April is Autism Awareness Month, and many of you may have read articles or facts about Autism Spectrum Disorder (ASD) throughout the month. Much of the information that is pushed out there to increase awareness of Autism lacks something important: awareness of the people who actually have Autism. We talk a lot about symptoms of ASD, the difficulties parents might face, and the hurdles people with ASD might have to jump over in school, but we rarely take a close look at the individuals who experience these things, and many times you don’t hear about the positive characteristics of these individuals.
As this article points out, for those who don’t know how Autism affects individuals, it might be easy to dismiss people with ASD as weird or eccentric without getting to know why they seem that way, but it’s important to remember to be empathetic and understanding. For example, just because a child is having what may look like an unnecessary tantrum, doesn’t mean the parents aren’t good parents or their child is “out of control”. The child may be overloaded with sensory stimulation or a situation might just be too overwhelming for them, and the child and parents are doing the best they can to handle the situation. In another situation, that child may appear totally in control and "well behaved" because they are more comfortable or may not be overloaded by stimuli.
We are responsible for changing the way we see Autism and the individuals who experience it. It’s important to challenge what we view as “normal” behavior, because when we have a set of defined behaviors we believe are normal, it’s easy to unnecessarily judge those who have Autism. This is vital for adults to do because children pick up on our beliefs and adopt them as their own. If we don’t want our children to bully those with ASD for being “different”, then we need to show them it’s okay to be different. Children will learn how to be open minded and empathetic from the adults in their life, so it’s our responsibility to learn not only about ASD but about the individuals who experience it as well.
You may have heard about commonalities among people who have Autism such as a lack of social skills, struggles with communication, and behaviors such as constant moving or hyper behavior; hand-flapping, rocking, jumping or twirling; repetitive behavior; fixations on objects or activities; and specific routines or rituals. However, no one with ASD is the same as another person. Some people exhibit hardly any symptoms or behaviors at all, while others exhibit many in varying degrees.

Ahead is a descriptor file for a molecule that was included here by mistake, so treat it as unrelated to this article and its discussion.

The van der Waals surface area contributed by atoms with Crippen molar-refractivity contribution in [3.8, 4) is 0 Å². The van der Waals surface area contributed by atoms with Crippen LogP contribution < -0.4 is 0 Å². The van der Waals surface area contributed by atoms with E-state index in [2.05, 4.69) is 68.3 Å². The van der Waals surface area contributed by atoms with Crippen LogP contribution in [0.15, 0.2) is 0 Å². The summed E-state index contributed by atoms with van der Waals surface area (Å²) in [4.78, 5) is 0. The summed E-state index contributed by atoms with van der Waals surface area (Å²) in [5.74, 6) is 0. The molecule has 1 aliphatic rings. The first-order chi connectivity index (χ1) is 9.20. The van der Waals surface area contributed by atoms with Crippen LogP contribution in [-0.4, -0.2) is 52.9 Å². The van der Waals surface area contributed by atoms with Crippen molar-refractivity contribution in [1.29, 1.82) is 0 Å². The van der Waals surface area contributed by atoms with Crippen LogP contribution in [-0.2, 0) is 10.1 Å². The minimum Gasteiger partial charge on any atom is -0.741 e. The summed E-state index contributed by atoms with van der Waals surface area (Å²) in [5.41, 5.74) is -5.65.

It’s important to realize that there’s no “normal” set of symptoms for those who have Autism, and many times their symptoms or behaviors can add to their unique personality, just as people who don’t have ASD have lots of aspects that add to their personalities. For example, some people with Autism may have a knack for data entry or data analysis due to their ability to focus on details that might seem mundane to someone without ASD. Or they may be more artistic and able to create beautiful works of art or play intricate musical pieces. Still others can solve complex problems and become incredibly efficient at it if they are given the right support and environment to optimally process the problems. Finding the strengths and abilities of those with ASD is a huge part of understanding the disorder and helping advance not only those individuals but society as a whole as well. As Mark Smith, Hand-in-Hand’s CEO, puts it, “Don't forget the special, one-of-a-kind characteristics individuals with ASD possess. If you can achieve the very difficult task of converting an interest in computers, details/organization, or creativity into a job skill, you have provided a blessing for us all. Individuals with autism present many challenges, but they may also offer some amazing gifts to future employers and our community.”
At Hand-in-Hand, we have many participants who have ASD and we get to know those participants’ personalities very well. There are some tough moments with those participants as staff learn to work with the challenges their diagnosis can present, but there are also many moments of joy and celebration when milestones are met and exceeded, and as participants grow and become happier and more independent. Here are some insights from staff members about our participants:
“He has the best personality! He always has the brightest smile on his face and loves to sing his ABC’s throughout the day.”
“He knows my name very well, but we have a game where we call each other different celebrities (like Britney Spears or Justin Bieber) instead of our real names. It makes us both laugh, especially if we get creative with the celebrities, and right before I leave the room, he tells me goodbye, using my real name. Talking with him makes my day every time.”
“She isn’t happy 100% of the time, but she is so curious and can be so joyful. Watching her smile because she enjoys the music she’s hearing or making is priceless. She reminds me to smile at the things that make me happy too.”
“When he first attended our preschool program, he was nonverbal and wouldn’t pay attention to anyone. Now he is talking and will pay attention when spoken to, and he will say words and will participate in some of our activities. He has come a long way and he amazes me every time I see him. I love that these children are so loving and teach us new things all the time. They show us that with hard work we can overcome any obstacles in our way!”
Even though Autism Awareness Month is practically over, our hope is that we all remember to be aware all year long, and that we try to be aware of not only Autism but the people who experience it. Get to know someone with ASD and find out how awesome they are, even if they seem different than you.